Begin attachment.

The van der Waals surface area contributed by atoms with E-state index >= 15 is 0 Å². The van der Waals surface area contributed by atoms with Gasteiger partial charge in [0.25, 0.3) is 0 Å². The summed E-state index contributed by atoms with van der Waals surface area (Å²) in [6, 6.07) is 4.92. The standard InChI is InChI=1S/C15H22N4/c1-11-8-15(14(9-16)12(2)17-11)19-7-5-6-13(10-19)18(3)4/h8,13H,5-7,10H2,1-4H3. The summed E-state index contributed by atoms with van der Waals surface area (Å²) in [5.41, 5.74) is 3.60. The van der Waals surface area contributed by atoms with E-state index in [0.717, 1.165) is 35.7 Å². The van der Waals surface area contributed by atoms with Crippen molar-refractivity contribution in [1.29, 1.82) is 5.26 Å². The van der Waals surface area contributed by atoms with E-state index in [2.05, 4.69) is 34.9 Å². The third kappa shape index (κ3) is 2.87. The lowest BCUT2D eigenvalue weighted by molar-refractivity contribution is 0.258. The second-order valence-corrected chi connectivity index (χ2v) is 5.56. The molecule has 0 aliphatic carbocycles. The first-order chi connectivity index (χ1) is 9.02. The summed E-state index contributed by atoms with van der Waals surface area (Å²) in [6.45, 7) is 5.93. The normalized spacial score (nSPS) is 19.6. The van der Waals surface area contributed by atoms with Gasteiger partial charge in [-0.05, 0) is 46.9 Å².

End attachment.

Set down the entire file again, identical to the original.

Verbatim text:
The van der Waals surface area contributed by atoms with E-state index >= 15 is 0 Å². The van der Waals surface area contributed by atoms with Gasteiger partial charge in [0.25, 0.3) is 0 Å². The summed E-state index contributed by atoms with van der Waals surface area (Å²) in [6, 6.07) is 4.92. The standard InChI is InChI=1S/C15H22N4/c1-11-8-15(14(9-16)12(2)17-11)19-7-5-6-13(10-19)18(3)4/h8,13H,5-7,10H2,1-4H3. The summed E-state index contributed by atoms with van der Waals surface area (Å²) in [5.41, 5.74) is 3.60. The van der Waals surface area contributed by atoms with E-state index in [0.717, 1.165) is 35.7 Å². The van der Waals surface area contributed by atoms with Crippen molar-refractivity contribution in [1.29, 1.82) is 5.26 Å². The van der Waals surface area contributed by atoms with E-state index in [2.05, 4.69) is 34.9 Å². The third kappa shape index (κ3) is 2.87. The lowest BCUT2D eigenvalue weighted by molar-refractivity contribution is 0.258. The second-order valence-corrected chi connectivity index (χ2v) is 5.56. The molecule has 0 aliphatic carbocycles. The first-order chi connectivity index (χ1) is 9.02. The summed E-state index contributed by atoms with van der Waals surface area (Å²) in [6.45, 7) is 5.93. The normalized spacial score (nSPS) is 19.6. The van der Waals surface area contributed by atoms with Gasteiger partial charge in [-0.05, 0) is 46.9 Å².